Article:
We then meet another girl as she’s swimming in a pool. Some Stranger Things synth music plays as we’re introduced to a boy peeping through some bushes at her. The next scene arrives before we’re able to determine who this dude is. P.S. we never find out and are left to assume they are some strange neighborhood boys that stalk her with no explanation.
Next up we spend a long ass time watching this girl look at herself in a mirror. We meet some of her friends, one of them farts, and we suddenly become insanely confused as to what time period this is supposed to be happening in thanks to a nifty little e-reader the size of a compact. Turns out the main chick, Jay is getting ready for a date at a movie theater/organ concert hall type thing with a dude name Hugh that the movie, for some reason, specifically points out is 21. Her boyfriend sees something that freaks him out and they leave without ever determining why an old man was playing an organ inside of a movie theater.
We are next introduced to Kelly, Jay’s sister, and Kelly’s crush, Greg. He’s washing his car in his driveway as they pass by. Several flirtatious looks are exchanged, but Greg doesn’t actually say anything until later in the movie where he randomly shows up and starts talking to Jay like they’ve been friends for years.
In the next scene, we see Hugh and Jay making out at the beach. Things start to escalate and thankfully this girl is smart enough to lose her virginity in the backseat of a car rather than on a beach. Regretfully, after the two canoodle, Hugh knocks her out with chloroform. Don’t worry though, in the next scene she’s tied to a wheelchair and one of the first things he says is that he’s sorry. He then proceeds to tell her that there is now a thing attached to her that he gave her when they had sex. He waits for the monster to be a few feet away from her, and then rolls her back to the car. Why he couldn’t just explain this without drugging and tying her up, I don’t know. The boyfriend then literally drops her in the middle of the road in front of her house and drives off.
Jay’s first interaction with the…whatever it is…is during school one day. She sees it walking across the courtyard through a window from her classroom, but for some reason, although this thing hasn’t been reported to walk through walls, she takes off into a hallway. We learn the creature is invisible to everyone but the afflicted and can only slowly walk in a straight line. This then leaves me to wonder what prompted the girl from the very beginning to run out of her house in the first place, walk backwards down the road, then run back into her house and drive off. If the thing only walks towards you, why did she run in a circle?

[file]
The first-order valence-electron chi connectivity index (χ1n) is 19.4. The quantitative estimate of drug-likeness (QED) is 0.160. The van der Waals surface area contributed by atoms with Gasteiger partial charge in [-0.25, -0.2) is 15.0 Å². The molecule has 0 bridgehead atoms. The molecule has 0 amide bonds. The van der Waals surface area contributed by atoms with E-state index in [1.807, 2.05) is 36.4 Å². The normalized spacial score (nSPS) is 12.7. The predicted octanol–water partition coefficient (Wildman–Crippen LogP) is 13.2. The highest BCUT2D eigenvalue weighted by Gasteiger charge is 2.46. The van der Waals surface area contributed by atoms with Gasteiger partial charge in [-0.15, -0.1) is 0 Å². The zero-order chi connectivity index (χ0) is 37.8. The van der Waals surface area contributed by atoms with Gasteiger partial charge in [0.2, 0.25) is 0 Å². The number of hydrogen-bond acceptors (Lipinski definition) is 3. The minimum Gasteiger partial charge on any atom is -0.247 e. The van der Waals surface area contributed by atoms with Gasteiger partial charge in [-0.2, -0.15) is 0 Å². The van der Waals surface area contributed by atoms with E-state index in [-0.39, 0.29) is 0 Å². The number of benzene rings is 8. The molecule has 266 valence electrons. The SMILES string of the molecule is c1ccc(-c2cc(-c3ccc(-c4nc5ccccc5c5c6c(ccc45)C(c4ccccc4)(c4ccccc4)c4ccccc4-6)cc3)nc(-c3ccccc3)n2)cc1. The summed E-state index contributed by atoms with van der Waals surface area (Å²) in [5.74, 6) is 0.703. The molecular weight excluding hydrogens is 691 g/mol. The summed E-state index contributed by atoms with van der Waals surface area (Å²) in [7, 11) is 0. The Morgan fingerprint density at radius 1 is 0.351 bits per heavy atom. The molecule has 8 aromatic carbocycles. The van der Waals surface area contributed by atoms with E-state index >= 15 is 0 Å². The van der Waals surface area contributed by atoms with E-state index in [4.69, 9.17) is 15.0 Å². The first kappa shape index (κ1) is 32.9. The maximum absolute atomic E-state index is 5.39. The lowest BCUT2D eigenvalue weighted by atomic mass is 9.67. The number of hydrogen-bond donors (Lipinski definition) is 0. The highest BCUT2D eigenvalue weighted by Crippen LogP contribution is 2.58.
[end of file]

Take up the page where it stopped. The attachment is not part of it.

After this scare, her close dude friend Paul offers to spend the night on the couch, keeping diligent watch all night long. Her other friends join as well. Thankfully this means there’s a boy at her house and she does her best to take advantage of that fact by having sex with him and getting rid of this thing. Unfortunately, before she can ruin a good friendship forever, Jay discovers the thing in the house. At this point in the film, Jay still doesn’t understand what’s happening to her, even though Douche Canoe Hugh literally explained everything. This makes the scene where Jay and Paul are flirting incredibly awkward because the viewer (or as least I) thought she was doing it to get rid of the monster, but we later (like, at the end of the movie) learn it’s because she actually likes him. It would have gone over better had this interaction happened before she was given the thing. I will give her credit though, rather than shriek and scream in a second room floor, her first plan of action is to climb down the lattice from a balcony and hang out in a park.
While Jay only mentioned in passing that she knows where Douche Canoe lives, she and her friends, with the hottie who was washing his car earlier, take off to find him. We’re not sure why because if this thing passes from host to host like he says it does, he’s not likely to have more information. If anything, they should have brought Hugh with them and tracked down where the thing started from. The dilapidated house they find is completely abandoned save for some medicine bottles, a few shirts, and an old mattress. Flipping through some porn magazines, as you do, Paul finds a picture of him with a girl in a letterman jacket from another school, they use that info to look him up, find his real name (which is Jeff), and track him down. He then tells Jay exactly what he told her the first time, only now her friends are there to hear it.